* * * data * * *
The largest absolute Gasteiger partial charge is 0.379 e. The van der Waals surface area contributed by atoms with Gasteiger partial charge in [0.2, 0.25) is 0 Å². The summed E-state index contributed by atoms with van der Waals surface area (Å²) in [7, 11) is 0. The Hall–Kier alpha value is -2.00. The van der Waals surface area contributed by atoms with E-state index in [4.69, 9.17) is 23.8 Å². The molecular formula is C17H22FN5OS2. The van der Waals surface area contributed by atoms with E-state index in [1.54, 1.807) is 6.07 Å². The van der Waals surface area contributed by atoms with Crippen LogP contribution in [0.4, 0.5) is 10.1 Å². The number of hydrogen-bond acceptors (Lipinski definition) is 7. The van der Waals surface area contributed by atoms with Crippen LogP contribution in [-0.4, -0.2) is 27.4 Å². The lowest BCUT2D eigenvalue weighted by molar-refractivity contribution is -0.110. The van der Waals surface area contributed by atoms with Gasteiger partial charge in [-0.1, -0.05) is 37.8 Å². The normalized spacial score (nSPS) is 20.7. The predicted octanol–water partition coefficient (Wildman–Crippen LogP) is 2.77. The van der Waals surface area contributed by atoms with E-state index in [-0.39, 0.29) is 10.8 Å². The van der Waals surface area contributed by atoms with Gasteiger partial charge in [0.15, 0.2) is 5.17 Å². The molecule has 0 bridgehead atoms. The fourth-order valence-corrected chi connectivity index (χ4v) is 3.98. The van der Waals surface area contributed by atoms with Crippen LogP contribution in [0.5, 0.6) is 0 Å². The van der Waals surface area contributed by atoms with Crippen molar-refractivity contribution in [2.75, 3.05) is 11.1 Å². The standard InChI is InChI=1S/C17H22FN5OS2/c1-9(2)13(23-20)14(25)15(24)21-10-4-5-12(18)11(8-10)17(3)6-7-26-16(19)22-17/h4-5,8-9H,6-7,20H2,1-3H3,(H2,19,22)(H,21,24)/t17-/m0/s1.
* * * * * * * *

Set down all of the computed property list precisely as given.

The largest absolute Gasteiger partial charge is 0.379 e. The van der Waals surface area contributed by atoms with Gasteiger partial charge in [0.2, 0.25) is 0 Å². The summed E-state index contributed by atoms with van der Waals surface area (Å²) in [7, 11) is 0. The Hall–Kier alpha value is -2.00. The van der Waals surface area contributed by atoms with E-state index in [4.69, 9.17) is 23.8 Å². The molecular formula is C17H22FN5OS2. The van der Waals surface area contributed by atoms with E-state index in [1.54, 1.807) is 6.07 Å². The van der Waals surface area contributed by atoms with Crippen LogP contribution in [0.4, 0.5) is 10.1 Å². The number of hydrogen-bond acceptors (Lipinski definition) is 7. The van der Waals surface area contributed by atoms with Crippen LogP contribution in [-0.4, -0.2) is 27.4 Å². The lowest BCUT2D eigenvalue weighted by molar-refractivity contribution is -0.110. The van der Waals surface area contributed by atoms with Gasteiger partial charge in [-0.1, -0.05) is 37.8 Å². The normalized spacial score (nSPS) is 20.7. The predicted octanol–water partition coefficient (Wildman–Crippen LogP) is 2.77. The van der Waals surface area contributed by atoms with E-state index in [-0.39, 0.29) is 10.8 Å². The van der Waals surface area contributed by atoms with Gasteiger partial charge in [0.15, 0.2) is 5.17 Å². The molecule has 0 bridgehead atoms. The fourth-order valence-corrected chi connectivity index (χ4v) is 3.98. The van der Waals surface area contributed by atoms with Crippen LogP contribution in [0.5, 0.6) is 0 Å². The van der Waals surface area contributed by atoms with Crippen molar-refractivity contribution in [2.75, 3.05) is 11.1 Å². The standard InChI is InChI=1S/C17H22FN5OS2/c1-9(2)13(23-20)14(25)15(24)21-10-4-5-12(18)11(8-10)17(3)6-7-26-16(19)22-17/h4-5,8-9H,6-7,20H2,1-3H3,(H2,19,22)(H,21,24)/t17-/m0/s1.